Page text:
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Port Industry Economic Impacts

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New U.S. Port Economic Impacts Report Show Dramatic Increase Since 2007

Martin Associates, a provider of economic and strategic assessments of the world’s transportation systems, last week released the results of its latest economic impact study of United States seaports. Dr. John Martin, the firm’s president, debuted the 2014 National Economic Impact of the U.S. Coastal Port System report during the second day of the AAPA 2015 Spring Conference in Washington, D.C.

In the seven years since Martin Associates’ last nationwide ports economic impact study, the contributions of seaports to the U.S. economy have risen dramatically. From 2007 to 2014, the total economic value that U.S. coastal ports provide in terms of revenue to businesses, personal income and economic output by exporters and importers rose 43 percent to $4.6 trillion. This accounted for 26 percent of the nation’s $17.4 trillion economy in 2014, up from 20 percent of its $16.1 trillion economy in 2007.

Other notable gains since 2007 noted by the new report: 
  • Federal, state and local tax revenues generated by port-sector and importer/exporter revenues rose 51 percent to $321.1 billion.
  • Jobs supported by port-related activity jumped 74 percent to 23.1 million.
  • Personal wages and local consumption related to the port-sector doubled to $1.5 billion, with the average annual salary of those directly employed by port-related businesses equating to $53,723.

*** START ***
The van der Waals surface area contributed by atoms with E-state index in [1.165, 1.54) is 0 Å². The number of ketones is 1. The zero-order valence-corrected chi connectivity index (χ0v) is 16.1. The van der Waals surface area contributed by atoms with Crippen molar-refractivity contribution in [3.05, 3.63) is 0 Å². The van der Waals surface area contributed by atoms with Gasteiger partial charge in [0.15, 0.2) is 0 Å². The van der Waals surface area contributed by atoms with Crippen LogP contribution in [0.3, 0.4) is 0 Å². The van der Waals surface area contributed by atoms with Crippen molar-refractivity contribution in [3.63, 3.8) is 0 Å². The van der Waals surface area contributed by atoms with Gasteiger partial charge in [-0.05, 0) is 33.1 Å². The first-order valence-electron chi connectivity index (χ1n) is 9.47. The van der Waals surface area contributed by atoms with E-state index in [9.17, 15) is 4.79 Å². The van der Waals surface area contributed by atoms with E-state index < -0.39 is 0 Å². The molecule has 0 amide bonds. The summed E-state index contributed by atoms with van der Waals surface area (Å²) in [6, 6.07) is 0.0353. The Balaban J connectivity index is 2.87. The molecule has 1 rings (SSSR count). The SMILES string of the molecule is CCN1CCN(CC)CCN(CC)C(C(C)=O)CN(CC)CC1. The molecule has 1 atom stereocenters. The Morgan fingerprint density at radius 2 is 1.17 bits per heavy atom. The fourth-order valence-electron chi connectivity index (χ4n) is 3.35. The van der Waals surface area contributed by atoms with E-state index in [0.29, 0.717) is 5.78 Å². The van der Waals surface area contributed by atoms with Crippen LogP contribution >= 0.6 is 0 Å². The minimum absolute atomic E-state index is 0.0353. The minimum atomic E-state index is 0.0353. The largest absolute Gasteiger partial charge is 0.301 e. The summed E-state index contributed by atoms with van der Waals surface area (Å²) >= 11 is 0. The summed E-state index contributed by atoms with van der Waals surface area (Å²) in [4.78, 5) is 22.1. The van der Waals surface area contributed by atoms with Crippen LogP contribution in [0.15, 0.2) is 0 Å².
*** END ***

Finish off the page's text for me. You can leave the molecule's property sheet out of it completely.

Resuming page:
"The growth in jobs and economic importance of America’s seaports reflects the fact that the value of international cargo handled at these ports increased by $400 billion since 2007, reaching about $1.8 trillion in 2014," said Dr. Martin. "It’s important to emphasize that the key growth in our international trade was in U.S. exports, which saw a 60 percent increase in value over the past seven years."

Dr. Martin noted that each dollar increase in the value of export cargo supports significantly more jobs in the United States than does a dollar’s worth of imports. He also emphasized that the robust growth in the economic impact value from U.S. ports occurred despite the economic recession that severely hampered marine cargo activity between 2008 and 2012.

"The growth in the contributions of our ports to the nation’s economy underscores the need to invest in infrastructure and technology to support and foster good jobs, national security, inter¬national trade and our standard of living," said Dr. Martin.

Echoing those sentiments, AAPA President and CEO Kurt Nagle warned of a significant and urgent need for more federal investment in enhancing the connections with those ports. "On the land-side alone," he said, "AAPA’s U.S. member ports have identified at least $28.9 billion in needed investments by 2025. These necessary road, rail, bridge and tunnel improvements are crucial to enable our seaports to efficiently handle their expected cargo volumes, continue providing dramatic economic and jobs impacts, and enhance America’s international competitiveness."

 

 

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